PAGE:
My psychoanalytic understanding is central to my practice because before becoming an artist I was a psychotherapist. I am interested in the relationship between myself, as the artist, and the observer, and in what takes place in the imagination of both of us. Imaginative ideas and phantasies exist in what is experienced as a real space or room in our minds. The observer is invited into this space in my mind, containing imaginative ideas, when looking at my artwork. This is a reciprocal process, as the observer has to allow his own imaginative room to be entered and refurnished by me. In the case of sculpture, this metaphorical space is more readily understood, as the work exists in real space.
My intention in creating this my recent work Schreber, depicting disoriented space full of disjointed structures, was to reflect the current political turmoil in the wider world. But while making it, I became unwell with a high temperature and delirium, and I became aware of feelings of anxiety and fragility. This experience gave me an insight into delusional states of mind where imagined ideas and phantasies relating to real events are not located in the area of the mind designated for the imagination, but are instead experienced as having actually taken place.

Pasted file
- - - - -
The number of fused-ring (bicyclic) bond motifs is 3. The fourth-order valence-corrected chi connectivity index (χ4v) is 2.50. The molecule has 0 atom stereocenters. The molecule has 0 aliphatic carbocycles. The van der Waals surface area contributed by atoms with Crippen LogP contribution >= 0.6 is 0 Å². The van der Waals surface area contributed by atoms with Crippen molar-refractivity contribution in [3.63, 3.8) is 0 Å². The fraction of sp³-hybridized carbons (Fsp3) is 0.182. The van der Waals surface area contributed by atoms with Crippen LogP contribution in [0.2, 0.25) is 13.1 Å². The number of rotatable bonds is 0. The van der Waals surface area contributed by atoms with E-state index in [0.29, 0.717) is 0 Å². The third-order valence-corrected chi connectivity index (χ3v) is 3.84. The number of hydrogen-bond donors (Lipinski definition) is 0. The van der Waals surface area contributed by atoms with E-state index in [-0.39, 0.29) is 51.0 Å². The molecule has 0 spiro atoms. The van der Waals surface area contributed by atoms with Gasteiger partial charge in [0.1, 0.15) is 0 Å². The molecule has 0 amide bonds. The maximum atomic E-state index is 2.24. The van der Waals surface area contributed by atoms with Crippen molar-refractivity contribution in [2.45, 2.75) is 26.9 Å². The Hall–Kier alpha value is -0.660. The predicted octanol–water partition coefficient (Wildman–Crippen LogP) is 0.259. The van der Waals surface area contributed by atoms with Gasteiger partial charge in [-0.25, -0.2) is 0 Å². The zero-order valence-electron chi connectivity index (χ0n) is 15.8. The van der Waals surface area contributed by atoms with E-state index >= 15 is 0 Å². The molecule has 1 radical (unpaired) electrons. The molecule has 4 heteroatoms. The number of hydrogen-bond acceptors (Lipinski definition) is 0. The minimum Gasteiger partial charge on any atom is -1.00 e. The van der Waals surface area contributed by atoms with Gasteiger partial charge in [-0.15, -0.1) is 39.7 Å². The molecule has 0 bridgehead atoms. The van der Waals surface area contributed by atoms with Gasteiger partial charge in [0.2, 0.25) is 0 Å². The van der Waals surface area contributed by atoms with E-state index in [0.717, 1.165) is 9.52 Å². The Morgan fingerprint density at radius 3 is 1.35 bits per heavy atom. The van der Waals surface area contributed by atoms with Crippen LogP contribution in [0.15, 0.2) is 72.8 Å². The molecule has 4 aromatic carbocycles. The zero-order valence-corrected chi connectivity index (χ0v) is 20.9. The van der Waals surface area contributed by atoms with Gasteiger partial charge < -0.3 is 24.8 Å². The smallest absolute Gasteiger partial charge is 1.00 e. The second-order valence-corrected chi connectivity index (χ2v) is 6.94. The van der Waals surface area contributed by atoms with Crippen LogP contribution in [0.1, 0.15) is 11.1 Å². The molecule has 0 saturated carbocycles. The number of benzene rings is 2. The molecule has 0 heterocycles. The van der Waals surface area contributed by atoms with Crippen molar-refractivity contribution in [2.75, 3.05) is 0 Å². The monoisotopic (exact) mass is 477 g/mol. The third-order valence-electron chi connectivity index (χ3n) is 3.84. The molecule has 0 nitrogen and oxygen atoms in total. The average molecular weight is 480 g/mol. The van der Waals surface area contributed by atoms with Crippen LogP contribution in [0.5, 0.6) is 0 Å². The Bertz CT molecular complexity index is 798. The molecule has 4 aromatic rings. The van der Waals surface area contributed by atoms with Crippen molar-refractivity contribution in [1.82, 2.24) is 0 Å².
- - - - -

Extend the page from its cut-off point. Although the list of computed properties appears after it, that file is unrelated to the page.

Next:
I wanted to prevent the unstable cardboard structure from falling apart through the use of steel rods, bolts and Meccano. I was preoccupied with how the elements in the sculpture were attached to each other and I lost sight of the totality of my sculpture. This reminded me of Freud’s analysis of Schreber who had a psychotic breakdown and then meticulously recorded his delusional ideas. Freud believed that delusional states were the minds attempts at recovery. Schreber’s ideas did have their own internal logic and coherence, but his delusions entailed losing sight of external reality. The assiduously joined elements in my sculpture reflect the logical internal connections in Schreber’s mind, but the totality can be seen as portraying a disoriented and delusional state of mind.
I would like to investigate psychoanalytic and related themes, such as the blurred boundaries that exist in dreams, psychosis and dementia. I would also like to explore the possibility of working collaboratively with other artists, in which we would be both artists and observers in a shared metaphorical space.